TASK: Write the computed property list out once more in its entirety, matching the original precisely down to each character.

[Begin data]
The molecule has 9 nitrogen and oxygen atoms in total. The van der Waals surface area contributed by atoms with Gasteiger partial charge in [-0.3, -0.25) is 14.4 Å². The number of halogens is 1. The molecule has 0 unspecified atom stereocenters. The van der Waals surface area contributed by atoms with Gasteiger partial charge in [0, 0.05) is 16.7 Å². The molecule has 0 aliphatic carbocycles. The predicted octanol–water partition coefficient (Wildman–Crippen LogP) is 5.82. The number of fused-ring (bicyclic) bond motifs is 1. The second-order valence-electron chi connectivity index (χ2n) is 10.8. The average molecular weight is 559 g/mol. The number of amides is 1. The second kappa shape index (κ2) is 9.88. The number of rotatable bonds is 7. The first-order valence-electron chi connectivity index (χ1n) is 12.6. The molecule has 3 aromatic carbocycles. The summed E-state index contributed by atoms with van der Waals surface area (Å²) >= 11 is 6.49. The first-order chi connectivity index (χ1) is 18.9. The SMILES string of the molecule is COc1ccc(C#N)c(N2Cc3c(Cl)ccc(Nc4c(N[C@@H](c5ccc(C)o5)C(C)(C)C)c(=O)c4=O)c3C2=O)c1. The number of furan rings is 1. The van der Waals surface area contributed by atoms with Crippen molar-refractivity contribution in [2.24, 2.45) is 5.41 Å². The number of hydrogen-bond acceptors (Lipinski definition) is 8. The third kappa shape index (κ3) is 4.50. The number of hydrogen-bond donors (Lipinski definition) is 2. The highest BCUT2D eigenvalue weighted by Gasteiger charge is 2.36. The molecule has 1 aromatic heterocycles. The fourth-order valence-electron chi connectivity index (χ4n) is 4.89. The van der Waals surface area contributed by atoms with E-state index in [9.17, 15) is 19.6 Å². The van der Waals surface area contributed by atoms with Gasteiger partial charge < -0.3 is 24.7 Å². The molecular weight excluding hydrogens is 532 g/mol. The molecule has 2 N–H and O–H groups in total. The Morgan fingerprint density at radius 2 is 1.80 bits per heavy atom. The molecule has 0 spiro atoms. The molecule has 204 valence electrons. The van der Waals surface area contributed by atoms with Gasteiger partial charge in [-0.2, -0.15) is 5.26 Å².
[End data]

The molecule has 9 nitrogen and oxygen atoms in total. The van der Waals surface area contributed by atoms with Gasteiger partial charge in [-0.3, -0.25) is 14.4 Å². The number of halogens is 1. The molecule has 0 unspecified atom stereocenters. The van der Waals surface area contributed by atoms with Gasteiger partial charge in [0, 0.05) is 16.7 Å². The molecule has 0 aliphatic carbocycles. The predicted octanol–water partition coefficient (Wildman–Crippen LogP) is 5.82. The number of fused-ring (bicyclic) bond motifs is 1. The second-order valence-electron chi connectivity index (χ2n) is 10.8. The average molecular weight is 559 g/mol. The number of amides is 1. The second kappa shape index (κ2) is 9.88. The number of rotatable bonds is 7. The first-order valence-electron chi connectivity index (χ1n) is 12.6. The molecule has 3 aromatic carbocycles. The summed E-state index contributed by atoms with van der Waals surface area (Å²) >= 11 is 6.49. The first-order chi connectivity index (χ1) is 18.9. The SMILES string of the molecule is COc1ccc(C#N)c(N2Cc3c(Cl)ccc(Nc4c(N[C@@H](c5ccc(C)o5)C(C)(C)C)c(=O)c4=O)c3C2=O)c1. The number of furan rings is 1. The van der Waals surface area contributed by atoms with Crippen molar-refractivity contribution in [2.24, 2.45) is 5.41 Å². The number of hydrogen-bond acceptors (Lipinski definition) is 8. The third kappa shape index (κ3) is 4.50. The number of hydrogen-bond donors (Lipinski definition) is 2. The highest BCUT2D eigenvalue weighted by Gasteiger charge is 2.36. The molecule has 1 aromatic heterocycles. The fourth-order valence-electron chi connectivity index (χ4n) is 4.89. The van der Waals surface area contributed by atoms with E-state index in [9.17, 15) is 19.6 Å². The van der Waals surface area contributed by atoms with Gasteiger partial charge < -0.3 is 24.7 Å². The molecular weight excluding hydrogens is 532 g/mol. The molecule has 2 N–H and O–H groups in total. The Morgan fingerprint density at radius 2 is 1.80 bits per heavy atom. The molecule has 0 spiro atoms. The molecule has 204 valence electrons. The van der Waals surface area contributed by atoms with Gasteiger partial charge in [-0.2, -0.15) is 5.26 Å².